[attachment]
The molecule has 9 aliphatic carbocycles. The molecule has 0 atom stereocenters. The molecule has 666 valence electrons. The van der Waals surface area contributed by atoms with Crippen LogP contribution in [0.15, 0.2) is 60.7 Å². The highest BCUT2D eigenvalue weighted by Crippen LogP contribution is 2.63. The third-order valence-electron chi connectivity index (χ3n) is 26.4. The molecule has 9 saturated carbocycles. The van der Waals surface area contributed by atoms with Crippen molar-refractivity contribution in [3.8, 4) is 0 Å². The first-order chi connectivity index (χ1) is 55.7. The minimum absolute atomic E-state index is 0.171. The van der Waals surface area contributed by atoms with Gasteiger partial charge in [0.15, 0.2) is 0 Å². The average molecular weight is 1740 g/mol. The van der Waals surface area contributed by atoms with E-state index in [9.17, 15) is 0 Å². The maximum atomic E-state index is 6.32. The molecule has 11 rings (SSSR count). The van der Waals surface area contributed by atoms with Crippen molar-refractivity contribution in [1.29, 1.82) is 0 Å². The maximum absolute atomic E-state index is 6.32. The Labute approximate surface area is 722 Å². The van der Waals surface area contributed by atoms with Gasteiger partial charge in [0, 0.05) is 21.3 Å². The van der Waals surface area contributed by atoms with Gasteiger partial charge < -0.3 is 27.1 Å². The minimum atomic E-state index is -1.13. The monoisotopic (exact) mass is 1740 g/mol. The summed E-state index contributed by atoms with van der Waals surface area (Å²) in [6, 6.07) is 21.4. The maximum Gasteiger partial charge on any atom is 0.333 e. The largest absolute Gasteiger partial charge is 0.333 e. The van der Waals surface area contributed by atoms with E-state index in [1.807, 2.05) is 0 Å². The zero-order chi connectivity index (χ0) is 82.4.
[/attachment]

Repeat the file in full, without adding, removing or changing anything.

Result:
The molecule has 9 aliphatic carbocycles. The molecule has 0 atom stereocenters. The molecule has 666 valence electrons. The van der Waals surface area contributed by atoms with Crippen LogP contribution in [0.15, 0.2) is 60.7 Å². The highest BCUT2D eigenvalue weighted by Crippen LogP contribution is 2.63. The third-order valence-electron chi connectivity index (χ3n) is 26.4. The molecule has 9 saturated carbocycles. The van der Waals surface area contributed by atoms with Crippen molar-refractivity contribution in [3.8, 4) is 0 Å². The first-order chi connectivity index (χ1) is 55.7. The minimum absolute atomic E-state index is 0.171. The van der Waals surface area contributed by atoms with Gasteiger partial charge in [0.15, 0.2) is 0 Å². The average molecular weight is 1740 g/mol. The van der Waals surface area contributed by atoms with E-state index in [9.17, 15) is 0 Å². The maximum atomic E-state index is 6.32. The molecule has 11 rings (SSSR count). The van der Waals surface area contributed by atoms with Crippen molar-refractivity contribution in [1.29, 1.82) is 0 Å². The maximum absolute atomic E-state index is 6.32. The Labute approximate surface area is 722 Å². The van der Waals surface area contributed by atoms with Gasteiger partial charge in [0, 0.05) is 21.3 Å². The van der Waals surface area contributed by atoms with Gasteiger partial charge < -0.3 is 27.1 Å². The minimum atomic E-state index is -1.13. The monoisotopic (exact) mass is 1740 g/mol. The summed E-state index contributed by atoms with van der Waals surface area (Å²) in [6, 6.07) is 21.4. The maximum Gasteiger partial charge on any atom is 0.333 e. The largest absolute Gasteiger partial charge is 0.333 e. The van der Waals surface area contributed by atoms with E-state index in [1.807, 2.05) is 0 Å². The zero-order chi connectivity index (χ0) is 82.4.